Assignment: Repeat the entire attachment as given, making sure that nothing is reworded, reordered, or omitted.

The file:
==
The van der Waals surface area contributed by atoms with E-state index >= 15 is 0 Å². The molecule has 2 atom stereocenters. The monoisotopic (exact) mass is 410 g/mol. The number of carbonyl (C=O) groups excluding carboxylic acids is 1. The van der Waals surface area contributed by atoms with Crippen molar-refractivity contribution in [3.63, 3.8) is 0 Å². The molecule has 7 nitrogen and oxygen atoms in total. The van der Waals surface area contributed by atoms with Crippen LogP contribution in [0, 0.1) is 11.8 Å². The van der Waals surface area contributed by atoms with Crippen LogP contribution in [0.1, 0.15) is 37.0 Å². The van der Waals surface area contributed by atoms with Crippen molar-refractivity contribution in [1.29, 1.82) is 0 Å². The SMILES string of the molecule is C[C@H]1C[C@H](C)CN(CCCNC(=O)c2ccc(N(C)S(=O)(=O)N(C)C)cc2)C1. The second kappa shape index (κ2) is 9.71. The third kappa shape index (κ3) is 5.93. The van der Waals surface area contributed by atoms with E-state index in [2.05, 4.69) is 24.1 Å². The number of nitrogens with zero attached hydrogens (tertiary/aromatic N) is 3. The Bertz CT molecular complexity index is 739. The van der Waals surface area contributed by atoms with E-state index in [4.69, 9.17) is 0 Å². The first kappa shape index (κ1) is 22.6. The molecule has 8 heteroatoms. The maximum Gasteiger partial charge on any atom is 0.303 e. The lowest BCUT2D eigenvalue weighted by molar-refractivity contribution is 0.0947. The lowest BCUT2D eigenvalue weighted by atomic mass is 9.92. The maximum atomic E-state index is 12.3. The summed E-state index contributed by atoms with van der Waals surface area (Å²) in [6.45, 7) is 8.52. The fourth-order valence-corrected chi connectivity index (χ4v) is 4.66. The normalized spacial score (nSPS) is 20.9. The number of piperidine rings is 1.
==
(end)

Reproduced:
The van der Waals surface area contributed by atoms with E-state index >= 15 is 0 Å². The molecule has 2 atom stereocenters. The monoisotopic (exact) mass is 410 g/mol. The number of carbonyl (C=O) groups excluding carboxylic acids is 1. The van der Waals surface area contributed by atoms with Crippen molar-refractivity contribution in [3.63, 3.8) is 0 Å². The molecule has 7 nitrogen and oxygen atoms in total. The van der Waals surface area contributed by atoms with Crippen LogP contribution in [0, 0.1) is 11.8 Å². The van der Waals surface area contributed by atoms with Crippen LogP contribution in [0.1, 0.15) is 37.0 Å². The van der Waals surface area contributed by atoms with Crippen molar-refractivity contribution in [1.29, 1.82) is 0 Å². The SMILES string of the molecule is C[C@H]1C[C@H](C)CN(CCCNC(=O)c2ccc(N(C)S(=O)(=O)N(C)C)cc2)C1. The second kappa shape index (κ2) is 9.71. The third kappa shape index (κ3) is 5.93. The van der Waals surface area contributed by atoms with E-state index in [2.05, 4.69) is 24.1 Å². The number of nitrogens with zero attached hydrogens (tertiary/aromatic N) is 3. The Bertz CT molecular complexity index is 739. The van der Waals surface area contributed by atoms with E-state index in [4.69, 9.17) is 0 Å². The first kappa shape index (κ1) is 22.6. The molecule has 8 heteroatoms. The maximum Gasteiger partial charge on any atom is 0.303 e. The lowest BCUT2D eigenvalue weighted by molar-refractivity contribution is 0.0947. The lowest BCUT2D eigenvalue weighted by atomic mass is 9.92. The maximum atomic E-state index is 12.3. The summed E-state index contributed by atoms with van der Waals surface area (Å²) in [6.45, 7) is 8.52. The fourth-order valence-corrected chi connectivity index (χ4v) is 4.66. The normalized spacial score (nSPS) is 20.9. The number of piperidine rings is 1.